Working with rough sleepers, Clare realised that there was one thing which did not add up: 92% of them had an addition, and there was no residential facility in Norwich open to men where they could tackle it head-on. Lots of people were being housed with addictions, and several charities were open to people who had been clean for six months. But for men determined to get off the streets and at the same time off drugs, there was a gaping hole in provision.
Clare started driving these men to detox units in London, Birmingham and even Newcastle, but found that they would go into withdrawal symptoms in the car. So she founded a Community Interest Company and with the help of volunteers started doing detox without her own property, sometimes using a B&B. After three years the opportunity came for her to rent a house from the Christian charity Green Pastures, and the REST detox centre was born. Although residents do not need to have faith, the home is overtly Christian, with daily worship, Bible reading and shared meals.
New arrivals are offered a choice of three routes: coming off drugs with no medication but lots of prayer, a three-week exit with drugs to ease withdrawal symptoms, or prescription of methadone or Subutex with a gradually reduced dose. For alcohol detoxes a doctor is on hand to prescribe should withdrawal symptoms become a concern.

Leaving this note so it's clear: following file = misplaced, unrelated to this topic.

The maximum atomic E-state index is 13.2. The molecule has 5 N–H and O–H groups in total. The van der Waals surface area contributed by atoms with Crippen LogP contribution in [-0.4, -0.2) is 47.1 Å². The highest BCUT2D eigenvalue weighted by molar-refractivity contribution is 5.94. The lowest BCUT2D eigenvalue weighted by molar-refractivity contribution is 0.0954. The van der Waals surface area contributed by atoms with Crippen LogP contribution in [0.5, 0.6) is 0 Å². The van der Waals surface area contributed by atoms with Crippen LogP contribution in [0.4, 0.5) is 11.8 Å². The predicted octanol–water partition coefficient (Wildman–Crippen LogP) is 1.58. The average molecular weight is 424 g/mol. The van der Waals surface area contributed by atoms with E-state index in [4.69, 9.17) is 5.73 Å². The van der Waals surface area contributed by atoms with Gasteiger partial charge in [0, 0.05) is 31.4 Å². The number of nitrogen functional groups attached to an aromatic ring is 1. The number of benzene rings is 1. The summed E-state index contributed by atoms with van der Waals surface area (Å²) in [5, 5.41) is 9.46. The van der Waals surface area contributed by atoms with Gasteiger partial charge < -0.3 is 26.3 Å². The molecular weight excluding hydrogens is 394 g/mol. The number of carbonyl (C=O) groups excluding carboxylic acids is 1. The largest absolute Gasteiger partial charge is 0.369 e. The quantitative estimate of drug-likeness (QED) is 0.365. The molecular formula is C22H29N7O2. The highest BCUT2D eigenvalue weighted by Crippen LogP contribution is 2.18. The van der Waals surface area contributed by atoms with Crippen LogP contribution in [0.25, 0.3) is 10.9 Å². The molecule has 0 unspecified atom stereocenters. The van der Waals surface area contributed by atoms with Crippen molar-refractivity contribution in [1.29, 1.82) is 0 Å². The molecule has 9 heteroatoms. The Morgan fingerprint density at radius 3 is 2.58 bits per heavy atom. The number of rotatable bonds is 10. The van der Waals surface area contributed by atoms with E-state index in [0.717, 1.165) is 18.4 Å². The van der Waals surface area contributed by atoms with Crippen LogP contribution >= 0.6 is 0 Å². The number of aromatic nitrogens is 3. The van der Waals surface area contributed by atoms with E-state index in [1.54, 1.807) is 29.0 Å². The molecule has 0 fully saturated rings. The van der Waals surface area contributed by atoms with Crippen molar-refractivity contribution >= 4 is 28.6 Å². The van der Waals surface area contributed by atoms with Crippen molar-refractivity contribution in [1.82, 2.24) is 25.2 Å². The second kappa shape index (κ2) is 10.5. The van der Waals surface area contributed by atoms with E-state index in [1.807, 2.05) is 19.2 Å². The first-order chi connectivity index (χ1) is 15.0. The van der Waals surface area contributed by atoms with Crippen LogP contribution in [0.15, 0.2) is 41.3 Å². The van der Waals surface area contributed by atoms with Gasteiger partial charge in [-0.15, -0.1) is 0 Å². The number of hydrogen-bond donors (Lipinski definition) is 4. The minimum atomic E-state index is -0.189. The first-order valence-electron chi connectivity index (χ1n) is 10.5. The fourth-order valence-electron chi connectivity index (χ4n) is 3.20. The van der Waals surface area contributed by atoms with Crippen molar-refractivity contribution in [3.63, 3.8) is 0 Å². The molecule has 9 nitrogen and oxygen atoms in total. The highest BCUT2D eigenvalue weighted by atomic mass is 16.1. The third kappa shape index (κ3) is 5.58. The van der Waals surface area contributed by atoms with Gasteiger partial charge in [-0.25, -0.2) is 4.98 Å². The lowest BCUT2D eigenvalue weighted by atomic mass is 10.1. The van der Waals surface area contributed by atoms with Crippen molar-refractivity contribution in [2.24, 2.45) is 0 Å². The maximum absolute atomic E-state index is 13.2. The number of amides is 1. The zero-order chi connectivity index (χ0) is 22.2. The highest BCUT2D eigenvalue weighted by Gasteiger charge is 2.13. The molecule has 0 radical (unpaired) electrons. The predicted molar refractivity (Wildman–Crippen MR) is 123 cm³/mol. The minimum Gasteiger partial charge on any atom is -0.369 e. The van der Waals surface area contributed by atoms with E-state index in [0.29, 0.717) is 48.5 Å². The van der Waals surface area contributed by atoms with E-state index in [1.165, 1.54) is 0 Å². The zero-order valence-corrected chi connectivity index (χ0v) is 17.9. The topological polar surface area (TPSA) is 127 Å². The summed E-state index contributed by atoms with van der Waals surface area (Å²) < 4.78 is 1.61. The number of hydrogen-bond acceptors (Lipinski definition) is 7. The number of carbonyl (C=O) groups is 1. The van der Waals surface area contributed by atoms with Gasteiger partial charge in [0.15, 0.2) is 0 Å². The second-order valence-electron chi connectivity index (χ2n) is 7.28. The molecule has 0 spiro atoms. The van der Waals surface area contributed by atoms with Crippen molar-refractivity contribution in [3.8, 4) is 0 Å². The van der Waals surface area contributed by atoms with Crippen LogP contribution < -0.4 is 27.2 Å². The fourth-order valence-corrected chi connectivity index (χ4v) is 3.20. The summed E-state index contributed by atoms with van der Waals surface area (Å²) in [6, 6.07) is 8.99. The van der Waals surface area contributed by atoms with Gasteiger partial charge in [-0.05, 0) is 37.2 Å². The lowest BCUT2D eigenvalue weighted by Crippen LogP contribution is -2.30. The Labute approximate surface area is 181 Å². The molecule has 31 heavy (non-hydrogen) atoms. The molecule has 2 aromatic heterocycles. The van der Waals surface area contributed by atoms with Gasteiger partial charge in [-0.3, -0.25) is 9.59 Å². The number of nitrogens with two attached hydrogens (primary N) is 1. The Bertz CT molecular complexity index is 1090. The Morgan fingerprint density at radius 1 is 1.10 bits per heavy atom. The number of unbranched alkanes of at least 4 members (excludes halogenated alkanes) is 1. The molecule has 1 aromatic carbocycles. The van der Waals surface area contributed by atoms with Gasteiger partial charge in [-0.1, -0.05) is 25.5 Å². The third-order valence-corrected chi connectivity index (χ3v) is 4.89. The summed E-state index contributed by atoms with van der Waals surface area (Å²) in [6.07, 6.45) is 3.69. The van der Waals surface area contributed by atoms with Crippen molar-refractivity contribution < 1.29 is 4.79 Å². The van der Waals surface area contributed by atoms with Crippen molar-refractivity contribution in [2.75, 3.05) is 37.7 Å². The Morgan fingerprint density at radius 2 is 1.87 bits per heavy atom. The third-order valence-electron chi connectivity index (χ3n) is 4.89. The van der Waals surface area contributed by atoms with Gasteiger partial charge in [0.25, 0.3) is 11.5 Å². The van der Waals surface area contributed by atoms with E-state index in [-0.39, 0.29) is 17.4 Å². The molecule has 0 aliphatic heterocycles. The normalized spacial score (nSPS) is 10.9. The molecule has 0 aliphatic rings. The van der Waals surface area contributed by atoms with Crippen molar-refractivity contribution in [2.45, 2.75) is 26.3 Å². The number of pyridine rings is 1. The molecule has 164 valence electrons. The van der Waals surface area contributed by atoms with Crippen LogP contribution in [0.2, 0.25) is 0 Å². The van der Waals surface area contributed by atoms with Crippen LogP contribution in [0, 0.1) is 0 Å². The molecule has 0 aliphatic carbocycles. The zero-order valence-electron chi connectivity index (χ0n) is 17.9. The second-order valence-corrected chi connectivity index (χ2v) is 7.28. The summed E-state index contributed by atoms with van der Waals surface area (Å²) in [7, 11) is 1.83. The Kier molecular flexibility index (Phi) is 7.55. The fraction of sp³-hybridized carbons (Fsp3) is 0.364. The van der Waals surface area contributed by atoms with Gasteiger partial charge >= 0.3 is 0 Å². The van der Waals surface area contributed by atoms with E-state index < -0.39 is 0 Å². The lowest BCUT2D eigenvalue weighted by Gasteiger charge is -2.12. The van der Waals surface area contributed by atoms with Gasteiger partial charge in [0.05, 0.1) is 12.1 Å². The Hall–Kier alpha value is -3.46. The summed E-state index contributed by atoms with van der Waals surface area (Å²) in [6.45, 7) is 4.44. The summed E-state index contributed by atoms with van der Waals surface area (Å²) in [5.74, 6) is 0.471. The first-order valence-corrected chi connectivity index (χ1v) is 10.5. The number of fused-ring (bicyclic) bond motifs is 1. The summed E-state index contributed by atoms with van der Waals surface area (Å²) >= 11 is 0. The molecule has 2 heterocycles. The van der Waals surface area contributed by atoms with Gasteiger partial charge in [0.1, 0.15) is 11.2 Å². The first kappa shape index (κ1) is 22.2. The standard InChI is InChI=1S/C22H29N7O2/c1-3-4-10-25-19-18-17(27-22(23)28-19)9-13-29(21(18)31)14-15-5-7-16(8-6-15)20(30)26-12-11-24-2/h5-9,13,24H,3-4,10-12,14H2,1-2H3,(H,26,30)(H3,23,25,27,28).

REST has already chalked up some successes in the tug-of-war against addictions. Two individuals have come off crack and heroin. On one occasion residents, feeling the pull of their old drug companions in the city, were on the bus to Norwich when they made to call to the home, asking for someone to bring them back. One man has learned how to cook omelettes, grow tomatoes and flowers, do his washing and look after a puppy.
One day a woman who had not eaten for days came into St Stephens asking for help. She had been on drugs for 25 years since the age of 14. Clare took her on, got her clean in three weeks, and REST became a mixed house.
When the government’s Covid funding for rough sleepers came to an end, 19 east Europeans who were not eligible for council funding found themselves back on the streets of Norwich. REST took one of them in and covered his costs until he was able to get a job at Bernard Matthews and a private rental.
To be viable, the house needs to aim at full occupancy, a hard target to hit when people with a background in addictions are so unpredictable. For someone with a big heart like Clare, making the books balance is a big challenge when there is so much unmet need which the fledging charity could respond to. So she is always grateful for donations.
REST is also looking for new volunteers. Currently the team includes a doctor, mental health and general nurses and an art therapist, and new volunteers with skills and enthusiasm would be most welcome. If you are interested in either donating or volunteering, you can find out more on the REST website on www.restnorwich.org.
The charity is also looking for investors who could make a five-year commitment to help the charity buy its own property. To discuss this, you can contact Clare on email@example.com.
Pictured above is Clare Melia. Below you can watch a video about St Stephen's cafe and Clare's work.